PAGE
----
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Rays Playoffs: How to beat Jose Urquidy

The Rays have seen this guy in the playoffs before.

MLB: OCT 08 ALDS - Astros at Rays Photo by Mark LoMoglio/Icon Sportswire via Getty Images

The Houston Astros have decided Jose Urquidy will get the start in Game 3. Urquidy has a limited Major League history, but the results have been solid.

In 2019 the right hander had a very successful MLB debut posting a 3.95 ERA/3.68 FIP/4.30 xFIP. He posted a 24.0% strikeout rate with an impressive 4.2% walk rate. The walk rate is in line with his minor league career where he posted rates between 4-5% at almost every stop.

2020 wasn’t as successful as he got a late start to the season for undisclosed reasons. He was delayed during Spring Training 2.0 and spent the first month plus of the season at the alternate site building up. He made five starts this year with his first coming September 5, where his improved 2.73 ERA wasn’t supported by a 4.71 FIP and 5.36 xFIP. The strikeout rate fell to 14.7% and the walk rate surged to 6.9%. Not a great combination for good results.

Last season the Rays got a sneak peak of Urquidy in the ALDS where he picked up 1.2 scoreless innings with three strikeouts and one walk, but the teams have otherwise not met.

Pitch Mix

The primary pitch for Urquidy is a four seam fastball that sits in the 92-95 range and averages 93.58 mph. The pitch shows good rise and a solid 10.67% swinging strike rate.

He uses a mid 80s changeup, 80 mph slider, and curve in the high 70s. With a differential of only 2-3 mph it’s natural to wonder if the slider and curve are actually different pitches, but they are. The slider has 3” more horizontal movement, but the big difference comes in 10” more drop in vertical movement.

He throws the fastball roughly half the time and mixes his other three pitches pretty evenly.

Platoon advantage

Managers have sent roughly a 50/50 mix of right handed and left handed batters showing they believe left handed batters should have the platoon advantage, but that hasn’t been the case so far in his career.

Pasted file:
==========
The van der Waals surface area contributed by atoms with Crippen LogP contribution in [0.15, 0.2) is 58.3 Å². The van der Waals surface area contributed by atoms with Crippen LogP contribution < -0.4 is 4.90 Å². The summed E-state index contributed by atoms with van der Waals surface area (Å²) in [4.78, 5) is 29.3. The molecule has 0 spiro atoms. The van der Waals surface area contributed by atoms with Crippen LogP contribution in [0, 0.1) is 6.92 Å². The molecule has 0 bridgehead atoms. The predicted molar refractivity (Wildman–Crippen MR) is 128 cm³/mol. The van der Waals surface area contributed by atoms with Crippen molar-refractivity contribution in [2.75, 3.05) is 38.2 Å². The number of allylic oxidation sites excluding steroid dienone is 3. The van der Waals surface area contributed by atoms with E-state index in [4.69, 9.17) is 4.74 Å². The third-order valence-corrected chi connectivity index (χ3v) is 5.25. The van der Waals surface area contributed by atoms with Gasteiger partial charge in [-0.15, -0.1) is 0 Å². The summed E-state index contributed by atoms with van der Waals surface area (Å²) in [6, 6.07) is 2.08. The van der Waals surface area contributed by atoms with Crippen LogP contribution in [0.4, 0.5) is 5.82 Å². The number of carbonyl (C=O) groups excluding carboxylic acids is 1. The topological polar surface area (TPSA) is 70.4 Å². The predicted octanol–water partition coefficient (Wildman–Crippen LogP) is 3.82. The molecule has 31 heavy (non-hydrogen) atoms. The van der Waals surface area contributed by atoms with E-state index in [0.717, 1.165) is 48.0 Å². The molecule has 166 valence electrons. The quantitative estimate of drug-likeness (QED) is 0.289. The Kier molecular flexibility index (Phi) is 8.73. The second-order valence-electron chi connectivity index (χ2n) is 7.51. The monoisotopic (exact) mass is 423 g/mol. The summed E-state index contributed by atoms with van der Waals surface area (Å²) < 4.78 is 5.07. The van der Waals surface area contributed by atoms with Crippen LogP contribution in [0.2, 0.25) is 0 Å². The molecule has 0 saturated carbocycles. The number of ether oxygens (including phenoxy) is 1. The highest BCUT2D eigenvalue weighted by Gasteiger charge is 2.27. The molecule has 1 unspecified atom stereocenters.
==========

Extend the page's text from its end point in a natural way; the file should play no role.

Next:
Left handed batters hit .161/.201/.263 and put up a .202 wOBA against Urquidy while right handed batters have put up a .297/.343/.492 line and .353 wOBA. These are very small samples as he’s faced 139 right handed hitters and 144 left handed hitters.

These batting lines would suggest great results from a changeup, and investigation shows the usage gets ramped up from around 10% overall to 30% against left handed hitters. It’s not a swing and miss pitch, but it does get it’s fair share of whiffs. The ISO off the change is where he really shows very good results.

These are very small samples, so it will be interesting to see if Kevin Cash stacks more lefties in or treats him like the reverse split guy he’s shown to be to this point in his career.

Houston is a fan of curves

The Rays might be known for big curveballs coming out the hand of Tyler Glasnow and Charlie Morton, but Houston seems to love curveballs too. It is the carrying pitch of their game one starter Framber Valdez and game two starter Lance McCullers. Game three starter Urquidy is no exception. The Rays have seen lots of them this series, and the hope will be that their hitters can time one up.

The curveball has been a successful pitch for Urquidy especially when it comes to limiting extra base hits. It wasn’t a big whiff pitch in 2019 but in 2020 it has plummeted to 5.97%.

Here’s the good news: The Rays hit curveballs better than any team in the league (.364 wOBA against curveballs in 2020). The bad news is the Houston knows this. Yesterday McCullers through 32 curves (33%) which is far less than his typical rate that hovers near 50%. Will Urquidy be able to try the same?

Either way, the Rays need to be ready to swing.

Tampa Bay is typically a patient team at the plate and sometimes that borders on the line of being too passive. They need to make sure they swing at strikes, but Urquidy is unlikely to give them many extra baserunners via walks so when the Rays batters do get pitches they can drive they need to be ready to swing with intent very early in the count.